Kenya may as well be the ‘Jiggers Nation’. Initially seen certain regions’ problem, jiggers have become a national shame.
For the first time, Kenya admitted that there are around 2 million Kenyans infested with jiggers. It has now become a significant health issue with the country inaugurating a National Jiggers Day yesterday, an event graced by the First Lady Margaret Kenyatta.
Speaking during the launch of the National Policy Guidelines on the Prevention and Control of Jigger infestation in the country, Mrs Kenyatta revealed that around 2 million Kenyans in 24 counties are suffering from the effects and social stigma associated with jiggers. “Another 10 million Kenyans are at risk of infestation, implying that the policy we are launching today could not have come at a more opportune time,” said the First Lady.
She said the jigger menace was not only a socio-economic burden to the victims but to the economy of the entire country, lauding Kenyans who have come on board to address the plight of the long-suffering jigger victims, mostly children, the elderly and handicapped Kenyans. “I am delighted to lead the nation in launching the National Policy Guidelines on Prevention and Control of Jigger Infestations in Kenya today,” she added.
The guidelines, which have been developed through collaboration of various stakeholders including the Ministry of Health, emphasise on a multi-sectorial approach addressing the underlying causes of jigger infestations, including awareness creation, social support and poverty reduction.
“Unlike other diseases which do not discriminate between social classes, jigger infestations have socio-economic risk factors which include social neglect, poor housing, inadequate water supply and sanitation, and poor domestic and personal hygiene. As such, it is a disease of the vulnerable and neglected households,” she remarked.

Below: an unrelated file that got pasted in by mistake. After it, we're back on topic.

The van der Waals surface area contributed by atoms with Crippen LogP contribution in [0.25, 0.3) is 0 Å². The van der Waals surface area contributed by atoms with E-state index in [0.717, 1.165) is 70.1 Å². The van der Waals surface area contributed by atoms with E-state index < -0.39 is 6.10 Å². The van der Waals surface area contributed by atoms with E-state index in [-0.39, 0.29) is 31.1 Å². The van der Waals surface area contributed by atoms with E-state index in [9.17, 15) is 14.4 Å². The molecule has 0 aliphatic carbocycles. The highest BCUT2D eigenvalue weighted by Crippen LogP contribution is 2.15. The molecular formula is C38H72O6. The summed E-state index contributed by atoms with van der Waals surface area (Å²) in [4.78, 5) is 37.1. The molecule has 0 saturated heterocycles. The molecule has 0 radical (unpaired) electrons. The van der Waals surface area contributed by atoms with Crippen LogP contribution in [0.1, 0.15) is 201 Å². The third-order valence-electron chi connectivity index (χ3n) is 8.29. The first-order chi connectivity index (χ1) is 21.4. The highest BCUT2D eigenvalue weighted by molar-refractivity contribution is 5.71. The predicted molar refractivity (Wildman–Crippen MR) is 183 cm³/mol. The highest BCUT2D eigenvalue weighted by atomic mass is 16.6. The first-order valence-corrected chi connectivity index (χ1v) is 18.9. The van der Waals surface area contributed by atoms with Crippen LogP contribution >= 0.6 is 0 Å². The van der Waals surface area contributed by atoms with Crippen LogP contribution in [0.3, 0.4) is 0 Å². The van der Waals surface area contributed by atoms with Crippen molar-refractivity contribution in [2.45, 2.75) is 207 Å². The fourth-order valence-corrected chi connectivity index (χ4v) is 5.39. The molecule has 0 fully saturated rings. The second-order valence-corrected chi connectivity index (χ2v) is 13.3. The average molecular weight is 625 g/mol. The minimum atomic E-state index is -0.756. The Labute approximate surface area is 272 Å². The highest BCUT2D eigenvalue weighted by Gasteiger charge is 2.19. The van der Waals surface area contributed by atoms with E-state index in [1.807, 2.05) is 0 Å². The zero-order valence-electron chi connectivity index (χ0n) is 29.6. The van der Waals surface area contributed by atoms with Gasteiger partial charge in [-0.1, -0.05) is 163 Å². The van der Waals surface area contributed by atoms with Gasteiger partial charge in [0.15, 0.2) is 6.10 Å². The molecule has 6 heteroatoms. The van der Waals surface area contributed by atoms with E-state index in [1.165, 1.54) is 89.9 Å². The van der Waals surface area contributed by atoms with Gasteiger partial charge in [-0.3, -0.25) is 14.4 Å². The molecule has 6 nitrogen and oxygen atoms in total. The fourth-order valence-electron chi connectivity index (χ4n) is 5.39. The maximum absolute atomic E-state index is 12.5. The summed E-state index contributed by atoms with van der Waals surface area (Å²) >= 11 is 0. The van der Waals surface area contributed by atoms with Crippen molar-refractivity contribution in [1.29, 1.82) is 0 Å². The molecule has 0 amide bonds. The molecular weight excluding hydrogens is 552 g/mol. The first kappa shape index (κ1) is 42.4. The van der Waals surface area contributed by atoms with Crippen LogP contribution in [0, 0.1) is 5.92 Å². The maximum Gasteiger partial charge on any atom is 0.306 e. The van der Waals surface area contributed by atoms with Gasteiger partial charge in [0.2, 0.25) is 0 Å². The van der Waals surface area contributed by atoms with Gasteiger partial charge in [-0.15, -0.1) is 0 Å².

Citing other countries like Mexico which had achieved a jigger-free status after successfully battling with the problem of endemic jigger infestations, the First Lady expressed optimism that the vermin can be eliminated in Kenya. “There is no reason why Kenya cannot make a similar achievement. I therefore, urge all the concerned stakeholders to do their part, and work closely with each other towards the realization of this national and humanitarian goal,” noted Mrs Kenyatta.
The policy guidelines outline measures of prevention, control and the eventual eradication of jiggers in the country. They are also aimed at strengthening the capacity of jigger control and advocating for use of pesticides to control the pests at the household level. They also take medical practitioners through a treatment procedure for the jiggers in addition to a nationwide survey of jigger prevalence.
Jiggers or chigoe flea, are parasitic arthropods usually found in tropical and sub-tropical climates. Introduced to Sub-Saharan Africa from their native Central and South America, the female 1-mm-long-flea burrows into an exposed skin on the feet of a mammal, remaining there for two weeks while developing eggs. This time, the feet swell dramatically and cause excruciating irritation, a condition called tungiasis that make a victim unable to walk. In serious conditions, a victim may be forced to undergo amputation. Jiggers can easily be controlled through personal hygiene and eradication of the fleas (vectors).